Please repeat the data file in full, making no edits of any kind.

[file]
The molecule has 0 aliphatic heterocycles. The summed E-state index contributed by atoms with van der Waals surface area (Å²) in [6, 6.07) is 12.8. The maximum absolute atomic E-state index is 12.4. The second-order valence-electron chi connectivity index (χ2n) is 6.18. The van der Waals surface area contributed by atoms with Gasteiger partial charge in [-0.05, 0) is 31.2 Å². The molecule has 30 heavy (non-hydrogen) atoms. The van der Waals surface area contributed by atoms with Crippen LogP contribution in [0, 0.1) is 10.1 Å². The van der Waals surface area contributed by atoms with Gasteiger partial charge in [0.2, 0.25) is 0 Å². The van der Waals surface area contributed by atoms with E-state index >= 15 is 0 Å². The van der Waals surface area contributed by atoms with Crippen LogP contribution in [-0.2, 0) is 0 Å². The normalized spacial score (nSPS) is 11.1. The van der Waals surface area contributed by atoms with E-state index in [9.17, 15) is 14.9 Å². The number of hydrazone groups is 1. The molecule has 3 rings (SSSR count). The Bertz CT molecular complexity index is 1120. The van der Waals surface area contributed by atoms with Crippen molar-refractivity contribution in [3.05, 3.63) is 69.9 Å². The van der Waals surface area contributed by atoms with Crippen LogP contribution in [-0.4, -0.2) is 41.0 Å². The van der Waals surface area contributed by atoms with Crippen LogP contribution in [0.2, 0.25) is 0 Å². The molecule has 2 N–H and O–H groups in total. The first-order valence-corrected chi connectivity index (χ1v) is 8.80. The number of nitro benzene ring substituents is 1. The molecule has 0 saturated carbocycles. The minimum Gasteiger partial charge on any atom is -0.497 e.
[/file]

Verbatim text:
The molecule has 0 aliphatic heterocycles. The summed E-state index contributed by atoms with van der Waals surface area (Å²) in [6, 6.07) is 12.8. The maximum absolute atomic E-state index is 12.4. The second-order valence-electron chi connectivity index (χ2n) is 6.18. The van der Waals surface area contributed by atoms with Gasteiger partial charge in [-0.05, 0) is 31.2 Å². The molecule has 30 heavy (non-hydrogen) atoms. The van der Waals surface area contributed by atoms with Crippen LogP contribution in [0, 0.1) is 10.1 Å². The van der Waals surface area contributed by atoms with Gasteiger partial charge in [0.2, 0.25) is 0 Å². The van der Waals surface area contributed by atoms with E-state index >= 15 is 0 Å². The van der Waals surface area contributed by atoms with Crippen LogP contribution in [-0.2, 0) is 0 Å². The normalized spacial score (nSPS) is 11.1. The van der Waals surface area contributed by atoms with E-state index in [9.17, 15) is 14.9 Å². The number of hydrazone groups is 1. The molecule has 3 rings (SSSR count). The Bertz CT molecular complexity index is 1120. The van der Waals surface area contributed by atoms with Crippen molar-refractivity contribution in [3.05, 3.63) is 69.9 Å². The van der Waals surface area contributed by atoms with Crippen LogP contribution in [-0.4, -0.2) is 41.0 Å². The van der Waals surface area contributed by atoms with Crippen LogP contribution in [0.2, 0.25) is 0 Å². The molecule has 2 N–H and O–H groups in total. The first-order valence-corrected chi connectivity index (χ1v) is 8.80. The number of nitro benzene ring substituents is 1. The molecule has 0 saturated carbocycles. The minimum Gasteiger partial charge on any atom is -0.497 e.